How to use Regular Expressions correctly in the Rule Engine Node

I would like to filter numbers or words with the Rule Engine Node. Everything works fine as soon as I don’t use regular expressions. Then the Rule Engine Node no longer filters out.

But it can’t be because of the regular expressions, as they generate unique hits in and do exactly what they are supposed to do, such as
(.)\1{9} → returns all identical characters from 9 repetitions onwards
(0){9} → returns all 0 from 9 repetitions onwards
^[0]*$ → returns everything that has 0 throughout


\bFOO → returns all words that are FOO
(FOO) → returns all words that contain FOO

I also think that I am using the correct syntax:
$column-Name$ MATCHES "^[0]*$" => 1
$column-Name$ MATCHES “(FOO)” => 1 // if true, then prints a 1


But at the end there is a 0 in the column to be appended. Everything I map with the syntax $column_name$ = “FOO” => 1 works perfectly. Only the regular expressions do not work. But I need them, because there are often other words after FOO.

What is going wrong here? Why are my regular expressions not working in the Rule Engine Node?

Hello @Thoralf

Try using this expressions


Use the (?i) flag at the beginning of your regex pattern to ignore case.

$column1$ MATCHES “[1]$" => “1”
$column1$ MATCHES ".
((?i)foo).*” => “1”
TRUE => 0


  1. 0 ↩︎

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Hey @yogesh_nawale,
thanks for your efforts to help me. But unfortunately I have some bad news: It doesn’t help. Because the regular expressions work. It must be something else, like the behavior of the rule engine node.

Hi @Thoralf , Thanks for reply.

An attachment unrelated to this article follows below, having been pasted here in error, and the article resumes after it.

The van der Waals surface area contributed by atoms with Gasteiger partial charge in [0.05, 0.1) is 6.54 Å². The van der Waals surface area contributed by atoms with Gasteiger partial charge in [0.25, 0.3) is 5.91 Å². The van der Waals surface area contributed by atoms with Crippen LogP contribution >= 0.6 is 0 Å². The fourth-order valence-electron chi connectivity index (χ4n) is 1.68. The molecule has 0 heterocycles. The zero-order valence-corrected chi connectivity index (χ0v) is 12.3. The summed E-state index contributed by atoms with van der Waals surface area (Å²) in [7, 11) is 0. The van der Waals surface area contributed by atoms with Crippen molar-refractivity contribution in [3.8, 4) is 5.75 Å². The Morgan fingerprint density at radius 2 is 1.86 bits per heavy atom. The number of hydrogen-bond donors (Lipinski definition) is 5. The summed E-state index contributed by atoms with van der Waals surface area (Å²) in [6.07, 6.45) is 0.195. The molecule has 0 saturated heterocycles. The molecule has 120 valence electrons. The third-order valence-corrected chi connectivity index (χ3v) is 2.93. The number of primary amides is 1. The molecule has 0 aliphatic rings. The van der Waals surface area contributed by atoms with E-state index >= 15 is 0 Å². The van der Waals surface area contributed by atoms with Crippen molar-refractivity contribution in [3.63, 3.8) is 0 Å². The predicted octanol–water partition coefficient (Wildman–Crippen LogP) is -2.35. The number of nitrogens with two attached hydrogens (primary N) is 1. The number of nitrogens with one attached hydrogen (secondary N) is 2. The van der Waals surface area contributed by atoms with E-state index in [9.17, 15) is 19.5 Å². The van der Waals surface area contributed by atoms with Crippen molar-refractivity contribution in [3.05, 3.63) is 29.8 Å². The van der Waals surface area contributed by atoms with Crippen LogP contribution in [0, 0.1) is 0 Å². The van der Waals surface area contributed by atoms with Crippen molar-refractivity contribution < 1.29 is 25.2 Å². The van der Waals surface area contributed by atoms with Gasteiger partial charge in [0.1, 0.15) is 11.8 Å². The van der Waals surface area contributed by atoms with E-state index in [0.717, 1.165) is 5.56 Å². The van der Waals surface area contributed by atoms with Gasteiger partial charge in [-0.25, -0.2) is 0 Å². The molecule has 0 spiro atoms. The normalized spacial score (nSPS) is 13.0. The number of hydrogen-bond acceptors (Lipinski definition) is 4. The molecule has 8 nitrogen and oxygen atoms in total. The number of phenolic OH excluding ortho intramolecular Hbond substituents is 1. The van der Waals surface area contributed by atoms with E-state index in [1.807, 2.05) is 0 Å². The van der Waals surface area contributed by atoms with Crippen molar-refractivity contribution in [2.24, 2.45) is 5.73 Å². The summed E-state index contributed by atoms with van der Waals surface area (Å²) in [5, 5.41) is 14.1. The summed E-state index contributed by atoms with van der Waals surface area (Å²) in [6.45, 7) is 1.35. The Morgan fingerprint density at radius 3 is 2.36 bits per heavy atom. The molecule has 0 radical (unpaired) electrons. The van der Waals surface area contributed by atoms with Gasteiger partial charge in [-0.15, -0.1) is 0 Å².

May be I didn’t understand your problem. Can you share your workflow? Or explain more about what you want to achieve.


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Hello @Thoralf
MATCHES() in rule based nodes, woks for the matching of the ‘whole’ sentence. Then, besides that the capturing groups are redundant here; your regex "(foo)" expression, it’s only matching for a fragment of the sentence. This is why it only matches for sentences where ‘foo’ is the whole sentence.

The right matching for any sentence containing “foo” at any part of the text would be:

$text$ MATCHES ".*foo.*" => 1

Besides that, as @yogesh_nawale pointed, you can add operators like the one to ignore case "(?i).*foo.*"

You can use rules with wildcards as well:

$text$ LIKE "*foo*" => 1



Hi @gonhaddock ,
Your answer makes sense to me and your regex works. Thank you! The ignore case from @yogesh_nawale is also a great thing. I used it straight away.

But I still have one problem. What about the regex of ^[0]*$ or (.)\1{9}? I would have to filter out characters that are used repeatedly as placeholders. For example 000000 or 555555555555 or ------------
How does this work in rule based nodes?

hello @Thoralf ,

Do you want to filter out numbers from 0 to 9?

you can use this for any number between 0 to 9 at any sequence.


If you also want to filter out numbers and special characters you can mention them as follows.


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Hello @Thoralf
You are using validations displayed in the website you mentioned. These codes match only for part of the sentences, but they do not return a match for the whole sentence; moreover square brackets stands for optional, then they are not doing a real discrimination.

Let’s see, in the same way than before; if you try to identify sentences containing a “0” character (literal)…

$text$ MATCHES ".*0.*" => 1

would be enough. On the top of that you can add quantifiers: ".*0+.*"- (one or more of a “0”), ".*0{3}.*" (exact three of a “0”), ".*0{3,}.*" (three or more of a “0”), … as in your text example: ".*0{6}.*" , ".*5{12}.*" , ".*-{12}.*"

Then, what you are trying to match is literal, so square brackets are just incorrect, and capturing groups (normal brackets) are redundant.

Same thing for the dot character:

$text$ MATCHES ".*\.1{9}.*" => 1

Here the back slash denotes that the “.” is a character, as dot by itself means ‘any single character’. Then you are searching for sentences that contains 'a dot followed by nine “1” ’ at any position in text.


P.S. In the case of any digit [0-9]+, you can replace with \d+ (standing for “digits”)


Thank you both for your help!
You have not only made my day, but also made me and probably other users smarter :slight_smile:
Thank you very much!